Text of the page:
Zagreb, September 2018
Text by: PhD Višnja Bralić, PhD Irma Huić, Danuta Misiuda, Toni Šaina
The church gained its present shape between 1603 and 1611 when it was completely refurbished under the patronage of Captain Antonio Erizzo. During the 17th and the 18th century, the interior was equipped with a rich movable inventory.
At the end of the 18th century, the church was once again redecorated, its walls painted by a Venetian master Matteo Furlanetto and stuccoed by Francesco Schiavi from Tolmezzo.
The wall paintings on the ceiling are framed in three luxurious curved frames. The space between the frames is filled with rocaille floral ornaments. During conservation and restoration, multiple overpaints were removed, numerous mechanical damages and cracks were repaired, and missing parts were reconstructed.
The paintings on the ceiling depict three scenes: Holy Trinity with St. George and St. Anthony of Padua in the central cartouche, St. Philip Neri in the north tondo, and Apotheosis and Martyrdom of an Unknown Saint in the south tondo. Angelic musicians are depicted on the west wall. Conservation and restoration of the wall paintings included surface cleaning, filling of lacunae, and retouching. It confirmed that under the visible painted layer in the central cartouche is an older painting with contours of figures carved into the fresh plaster. Research revealed a series of memorial crosses in two layers, inscription and architectural design of a belfry. New findings have been presented on the walls of the southwest corner of the church.
Conservation and restoration included all paintings in the church. A six canvas paintings cycle with depictions of miracles of St. Anthony of Padua is symmetrically mounted on the lateral walls of the church, between the windows. Its commission is also linked to the renovation of the church’s interior in the 18th century and was made by a skilled painter whose style incorporates the Venetian and Central European influences with features of late Baroque Classicism. The paintings were severely damaged, almost illegible due to dirt deposits and opaque lacquer with many mechanical damages and old repairs. Altarpieces Our Lady of the Rosary from the main altar, and St. Eligius with St. Joseph and St. George from the side altar, as well as paintings St. Andrew, St. George and St. Lucy, and St. Barbara, St. Apollonia, St. Simeon and St. Longinus, located left and right from the main altar, were in similar condition. The painting on the main altar is a work by a Venetian painter from the early 17th century, its commission is connected with Captain Francesco Priuli who governed Buzet between 1612 and 1614.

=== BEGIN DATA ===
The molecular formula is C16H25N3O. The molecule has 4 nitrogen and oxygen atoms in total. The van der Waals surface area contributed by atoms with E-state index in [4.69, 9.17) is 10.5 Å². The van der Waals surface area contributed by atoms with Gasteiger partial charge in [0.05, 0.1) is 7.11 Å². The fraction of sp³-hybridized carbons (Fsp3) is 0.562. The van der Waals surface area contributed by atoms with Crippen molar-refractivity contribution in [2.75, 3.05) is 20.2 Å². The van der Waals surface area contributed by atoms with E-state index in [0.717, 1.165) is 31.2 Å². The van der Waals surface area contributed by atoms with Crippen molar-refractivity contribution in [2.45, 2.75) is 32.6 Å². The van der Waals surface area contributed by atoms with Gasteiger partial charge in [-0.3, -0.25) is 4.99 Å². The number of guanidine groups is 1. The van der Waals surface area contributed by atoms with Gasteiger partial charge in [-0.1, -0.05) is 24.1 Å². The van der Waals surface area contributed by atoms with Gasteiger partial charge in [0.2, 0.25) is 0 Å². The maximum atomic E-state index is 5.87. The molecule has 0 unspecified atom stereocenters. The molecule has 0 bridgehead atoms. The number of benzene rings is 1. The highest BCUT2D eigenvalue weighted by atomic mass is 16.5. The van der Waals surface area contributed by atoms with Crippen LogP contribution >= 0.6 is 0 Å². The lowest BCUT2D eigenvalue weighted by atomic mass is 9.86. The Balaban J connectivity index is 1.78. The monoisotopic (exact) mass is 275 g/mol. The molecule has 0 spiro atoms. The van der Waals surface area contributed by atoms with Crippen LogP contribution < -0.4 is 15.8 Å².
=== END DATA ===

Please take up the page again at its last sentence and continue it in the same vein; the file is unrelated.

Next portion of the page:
The main altar stylistically matches the painted wall stucco concluding the crown, simulating an attic. Research confirmed that the older retable was reshaped and adjusted to new dimensions of the shrine during the renovation at the end of the 18th century. The altar is a simple, carved and polychromed wooden architectural retable set on a stone altar table. Conservation and restoration were focused on primary protection of the retable’s architecture, consolidation of the wooden support and polychromy, and minimal interventions on the present painting due to numerous overpaints and poor condition of the original.